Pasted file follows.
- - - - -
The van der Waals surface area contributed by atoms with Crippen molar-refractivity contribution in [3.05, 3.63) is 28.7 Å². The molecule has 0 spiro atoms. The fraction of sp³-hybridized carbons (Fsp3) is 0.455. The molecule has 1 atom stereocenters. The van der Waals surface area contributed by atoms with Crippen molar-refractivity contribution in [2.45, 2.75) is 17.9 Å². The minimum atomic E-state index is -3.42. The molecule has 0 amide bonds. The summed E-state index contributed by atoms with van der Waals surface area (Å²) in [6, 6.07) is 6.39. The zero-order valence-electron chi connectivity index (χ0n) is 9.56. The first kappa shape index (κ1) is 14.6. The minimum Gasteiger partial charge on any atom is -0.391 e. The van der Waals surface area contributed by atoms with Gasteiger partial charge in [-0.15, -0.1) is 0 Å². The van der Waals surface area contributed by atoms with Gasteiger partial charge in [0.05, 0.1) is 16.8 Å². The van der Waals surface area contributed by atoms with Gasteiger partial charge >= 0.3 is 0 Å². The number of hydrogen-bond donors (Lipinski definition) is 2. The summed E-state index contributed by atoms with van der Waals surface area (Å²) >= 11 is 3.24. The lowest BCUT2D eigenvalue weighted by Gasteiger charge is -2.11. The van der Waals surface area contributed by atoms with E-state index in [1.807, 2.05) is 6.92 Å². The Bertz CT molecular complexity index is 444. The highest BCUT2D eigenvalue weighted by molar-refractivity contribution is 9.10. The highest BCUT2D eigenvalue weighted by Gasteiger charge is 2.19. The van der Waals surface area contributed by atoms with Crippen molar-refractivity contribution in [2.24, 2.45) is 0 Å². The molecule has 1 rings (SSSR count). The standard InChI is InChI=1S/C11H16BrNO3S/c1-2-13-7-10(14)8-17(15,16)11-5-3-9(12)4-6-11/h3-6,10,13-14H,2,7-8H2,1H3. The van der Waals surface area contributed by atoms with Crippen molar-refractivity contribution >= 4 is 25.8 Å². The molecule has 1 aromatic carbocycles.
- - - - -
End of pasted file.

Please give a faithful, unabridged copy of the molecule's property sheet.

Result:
The van der Waals surface area contributed by atoms with Crippen molar-refractivity contribution in [3.05, 3.63) is 28.7 Å². The molecule has 0 spiro atoms. The fraction of sp³-hybridized carbons (Fsp3) is 0.455. The molecule has 1 atom stereocenters. The van der Waals surface area contributed by atoms with Crippen molar-refractivity contribution in [2.45, 2.75) is 17.9 Å². The minimum atomic E-state index is -3.42. The molecule has 0 amide bonds. The summed E-state index contributed by atoms with van der Waals surface area (Å²) in [6, 6.07) is 6.39. The zero-order valence-electron chi connectivity index (χ0n) is 9.56. The first kappa shape index (κ1) is 14.6. The minimum Gasteiger partial charge on any atom is -0.391 e. The van der Waals surface area contributed by atoms with Gasteiger partial charge in [-0.15, -0.1) is 0 Å². The van der Waals surface area contributed by atoms with Gasteiger partial charge in [0.05, 0.1) is 16.8 Å². The van der Waals surface area contributed by atoms with Gasteiger partial charge >= 0.3 is 0 Å². The number of hydrogen-bond donors (Lipinski definition) is 2. The summed E-state index contributed by atoms with van der Waals surface area (Å²) >= 11 is 3.24. The lowest BCUT2D eigenvalue weighted by Gasteiger charge is -2.11. The van der Waals surface area contributed by atoms with E-state index in [1.807, 2.05) is 6.92 Å². The Bertz CT molecular complexity index is 444. The highest BCUT2D eigenvalue weighted by molar-refractivity contribution is 9.10. The highest BCUT2D eigenvalue weighted by Gasteiger charge is 2.19. The van der Waals surface area contributed by atoms with Crippen molar-refractivity contribution in [2.24, 2.45) is 0 Å². The molecule has 1 rings (SSSR count). The standard InChI is InChI=1S/C11H16BrNO3S/c1-2-13-7-10(14)8-17(15,16)11-5-3-9(12)4-6-11/h3-6,10,13-14H,2,7-8H2,1H3. The van der Waals surface area contributed by atoms with Crippen molar-refractivity contribution >= 4 is 25.8 Å². The molecule has 1 aromatic carbocycles.